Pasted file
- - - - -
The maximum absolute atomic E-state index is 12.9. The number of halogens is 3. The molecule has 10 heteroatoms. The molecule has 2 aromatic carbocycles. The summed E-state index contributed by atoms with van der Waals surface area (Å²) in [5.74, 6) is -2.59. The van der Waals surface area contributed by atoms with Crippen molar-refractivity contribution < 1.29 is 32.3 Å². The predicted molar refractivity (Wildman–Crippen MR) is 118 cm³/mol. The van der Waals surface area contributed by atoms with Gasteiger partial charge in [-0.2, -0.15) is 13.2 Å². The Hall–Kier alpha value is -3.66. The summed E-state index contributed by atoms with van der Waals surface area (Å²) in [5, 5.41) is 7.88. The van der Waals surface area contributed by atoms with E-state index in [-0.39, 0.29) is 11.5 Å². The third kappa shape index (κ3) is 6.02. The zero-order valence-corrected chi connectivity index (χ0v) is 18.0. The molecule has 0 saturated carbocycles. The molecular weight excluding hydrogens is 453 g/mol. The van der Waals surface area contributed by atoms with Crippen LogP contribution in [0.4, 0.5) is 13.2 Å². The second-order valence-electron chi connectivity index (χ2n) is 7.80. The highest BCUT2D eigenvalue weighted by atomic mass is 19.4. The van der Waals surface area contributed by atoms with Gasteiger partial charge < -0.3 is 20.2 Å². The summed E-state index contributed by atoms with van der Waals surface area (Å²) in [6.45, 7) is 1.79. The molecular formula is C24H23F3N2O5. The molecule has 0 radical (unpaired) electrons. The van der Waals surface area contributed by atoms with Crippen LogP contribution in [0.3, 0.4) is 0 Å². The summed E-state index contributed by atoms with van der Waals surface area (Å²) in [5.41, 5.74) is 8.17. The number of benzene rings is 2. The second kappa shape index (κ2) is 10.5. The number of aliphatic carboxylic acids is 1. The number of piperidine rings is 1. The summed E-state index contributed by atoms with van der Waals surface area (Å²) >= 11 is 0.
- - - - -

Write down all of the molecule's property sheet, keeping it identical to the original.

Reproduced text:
The maximum absolute atomic E-state index is 12.9. The number of halogens is 3. The molecule has 10 heteroatoms. The molecule has 2 aromatic carbocycles. The summed E-state index contributed by atoms with van der Waals surface area (Å²) in [5.74, 6) is -2.59. The van der Waals surface area contributed by atoms with Crippen molar-refractivity contribution < 1.29 is 32.3 Å². The predicted molar refractivity (Wildman–Crippen MR) is 118 cm³/mol. The van der Waals surface area contributed by atoms with Gasteiger partial charge in [-0.2, -0.15) is 13.2 Å². The Hall–Kier alpha value is -3.66. The summed E-state index contributed by atoms with van der Waals surface area (Å²) in [5, 5.41) is 7.88. The van der Waals surface area contributed by atoms with E-state index in [-0.39, 0.29) is 11.5 Å². The third kappa shape index (κ3) is 6.02. The zero-order valence-corrected chi connectivity index (χ0v) is 18.0. The molecule has 0 saturated carbocycles. The molecular weight excluding hydrogens is 453 g/mol. The van der Waals surface area contributed by atoms with Crippen LogP contribution in [0.4, 0.5) is 13.2 Å². The second-order valence-electron chi connectivity index (χ2n) is 7.80. The highest BCUT2D eigenvalue weighted by atomic mass is 19.4. The van der Waals surface area contributed by atoms with Gasteiger partial charge < -0.3 is 20.2 Å². The summed E-state index contributed by atoms with van der Waals surface area (Å²) in [6.45, 7) is 1.79. The molecular formula is C24H23F3N2O5. The molecule has 0 radical (unpaired) electrons. The van der Waals surface area contributed by atoms with Crippen LogP contribution in [0.3, 0.4) is 0 Å². The summed E-state index contributed by atoms with van der Waals surface area (Å²) in [5.41, 5.74) is 8.17. The number of benzene rings is 2. The second kappa shape index (κ2) is 10.5. The number of aliphatic carboxylic acids is 1. The number of piperidine rings is 1. The summed E-state index contributed by atoms with van der Waals surface area (Å²) >= 11 is 0.